Arabians rushing attack leads way to win over New Castle

Eli Arthur Karen Branham / For The Times-Post

PENDLETON — It was run vs. pass. Run won.

Led by two 100-plus-yards rushers and three touchdowns on the ground, Pendleton Heights improved to 3-0 on the season (1-0, Hoosier Heritage Conference) with a 30-26 victory agianst New Castle at John Broughton Field on Friday.

It was also the second win of the season on home turf.

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Ethan Ross rushed 30 times for 192 yards and put the Arabians ahead 14-12 with a second-quarter 4-yard touchdown run. Quarterback Luke Candiano ran for 116 yards on 22 carries with two scores. He opened the team’s scoring with a first-quarter 4-yard score, then put his club ahead 21-12 with a 23-yard dash to the end zone in the third period.

While the running game was dominant, an Arabian pass play helped seal the victory.

The Arabians went up 28-12 in the fourth quarter on a Candiano to Isaac Wilson touchdown pass. The Pendleton defense added a fourth-quarter safety.

Candiano completed 11-of-17 passes for 101 yards and a touchdown.

“Offensively, it was our best production of the season,” Pendleton Heights head coach Jed Richman said. “We had over 400 yards of offense. The kids did a good job of executing.

“It started with Luke (Candiano) and Ethan Ross had another big game, but there were multiple guys contributing. I was very proud. Our starting center was out, so Sam Mossoney did a heck of a job moving from his tackle position to offensive center. Will Kaster, very unselfishly, played left tackle the whole game instead of his normal tight end position.

“We did all that production with guys out of position. I was really proud with how those guys competed.”

New Castle ran the ball only eight times for 12 yards. The Trojans did most of their offensive work through the air.

Trojans quarterback Eli Cooper completed 20-of-34 passes for 306 yards and three touchdowns, including a pair of late scores to make the game close.

Both quarterbacks had one interception.

Quintin Boatright intercepted a Candiano pass and returned it for a touchdown to give New Castle a 12-7 lead.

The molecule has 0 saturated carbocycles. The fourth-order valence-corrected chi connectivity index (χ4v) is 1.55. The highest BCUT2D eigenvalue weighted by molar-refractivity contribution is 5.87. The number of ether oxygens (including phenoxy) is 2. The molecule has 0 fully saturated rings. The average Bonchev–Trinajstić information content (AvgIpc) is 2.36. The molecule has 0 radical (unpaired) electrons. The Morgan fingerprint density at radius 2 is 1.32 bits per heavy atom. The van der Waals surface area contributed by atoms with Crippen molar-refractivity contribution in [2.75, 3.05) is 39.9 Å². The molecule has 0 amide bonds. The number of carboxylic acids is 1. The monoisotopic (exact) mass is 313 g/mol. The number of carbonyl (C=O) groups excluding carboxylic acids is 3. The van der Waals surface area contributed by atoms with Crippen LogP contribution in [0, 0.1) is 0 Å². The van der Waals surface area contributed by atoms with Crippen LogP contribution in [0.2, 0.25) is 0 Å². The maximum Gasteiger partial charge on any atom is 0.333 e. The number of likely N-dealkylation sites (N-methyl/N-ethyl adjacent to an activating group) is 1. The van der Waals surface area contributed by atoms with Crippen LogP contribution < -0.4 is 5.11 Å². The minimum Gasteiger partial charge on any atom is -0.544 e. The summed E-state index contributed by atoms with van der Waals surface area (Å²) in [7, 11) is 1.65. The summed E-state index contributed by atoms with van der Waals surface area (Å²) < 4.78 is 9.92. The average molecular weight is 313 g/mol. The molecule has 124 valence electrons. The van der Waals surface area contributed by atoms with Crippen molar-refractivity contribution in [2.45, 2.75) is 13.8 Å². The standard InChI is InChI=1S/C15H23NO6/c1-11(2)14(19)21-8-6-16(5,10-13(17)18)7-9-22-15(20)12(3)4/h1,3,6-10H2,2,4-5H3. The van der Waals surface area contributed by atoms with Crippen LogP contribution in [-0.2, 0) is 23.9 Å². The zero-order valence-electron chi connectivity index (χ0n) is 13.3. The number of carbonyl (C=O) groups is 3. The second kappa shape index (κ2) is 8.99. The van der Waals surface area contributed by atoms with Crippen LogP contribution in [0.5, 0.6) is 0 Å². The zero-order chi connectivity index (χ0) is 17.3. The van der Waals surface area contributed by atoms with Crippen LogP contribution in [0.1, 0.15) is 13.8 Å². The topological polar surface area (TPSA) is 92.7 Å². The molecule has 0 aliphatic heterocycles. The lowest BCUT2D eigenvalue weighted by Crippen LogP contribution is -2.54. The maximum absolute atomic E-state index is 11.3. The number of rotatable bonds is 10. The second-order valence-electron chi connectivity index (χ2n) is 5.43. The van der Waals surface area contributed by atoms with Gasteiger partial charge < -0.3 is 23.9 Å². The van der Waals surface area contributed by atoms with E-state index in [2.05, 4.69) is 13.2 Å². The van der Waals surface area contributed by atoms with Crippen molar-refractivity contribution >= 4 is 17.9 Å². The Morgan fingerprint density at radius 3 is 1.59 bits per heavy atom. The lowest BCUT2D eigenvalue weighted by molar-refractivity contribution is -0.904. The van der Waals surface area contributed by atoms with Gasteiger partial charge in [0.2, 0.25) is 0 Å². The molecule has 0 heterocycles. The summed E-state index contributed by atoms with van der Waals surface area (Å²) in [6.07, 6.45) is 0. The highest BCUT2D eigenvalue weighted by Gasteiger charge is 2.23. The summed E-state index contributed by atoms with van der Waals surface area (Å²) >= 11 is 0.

Another key for the Arabians was the point-after game. Dom Apo hit on all four of his PAT attempts.

New Castle made one two-point conversion, but failed on all of its other PAT attempts.

It was the second straight game the Arabians gave up a couple of fourth quarter scores to make the game much closer than they would have liked.

“It’s growing pains,” Richman said. “I’m not going to make any excuses. We’ve got to be better. It didn’t have to be that close. Our conditioning is great. Our attitudes are great. We’re coachable. It’s just some miscues here and there that cost us. We’ve got to continue to get better in some areas.”

Pendleton Heights was one of three Hoosier Heritage Conference teams to open its league season with a victory.

Along with the Arabians win over New Castle, New Palestine defeated Yorktown 42-14. Mt. Vernon downed Greenfield-Central, on Saturday, 42-21. Due to COVID-19 protocols the Shelbyville-Delta game was canceled.

Greenfield-Central is next up for Pendleton Heights. It will be the Arabians third home game of the year.

Pendleton Heights beat G-C twice last year, both times on the Cougars home field.

In the regular season matchup on Sept. 11, 2020, Pendleton Heights came away with a 35-18 win. At G-C on Oct. 23, in the first round of Class 4A Sectional 21, the Arabians won 42-6 and have defeated the Cougars six straight times. Greenfield-Central’s last win against Pendleton Heights came in 2016.

“They’re a heck of a ball club, defensively, too,” Richman said of the Cougars, in their third year under coach Travis Nolting. “They are stout and they are really good at point of attack. They are stronger and faster. We have our hands full this week. It’s going to be physical. It’s always physical with Greenfield. We have a ton of respect for them.”

The Arabians are looking to go 4-0 for the fourth time since 2017. They also had 4-0 beginnings in 2018 and 2020.

“We’re winning and that’s the ultimate goal,” Richman said. “We’re not necessarily doing it in a flashy or the prettiest way sometimes. We’re getting better and we’re getting it done and that’s most important.”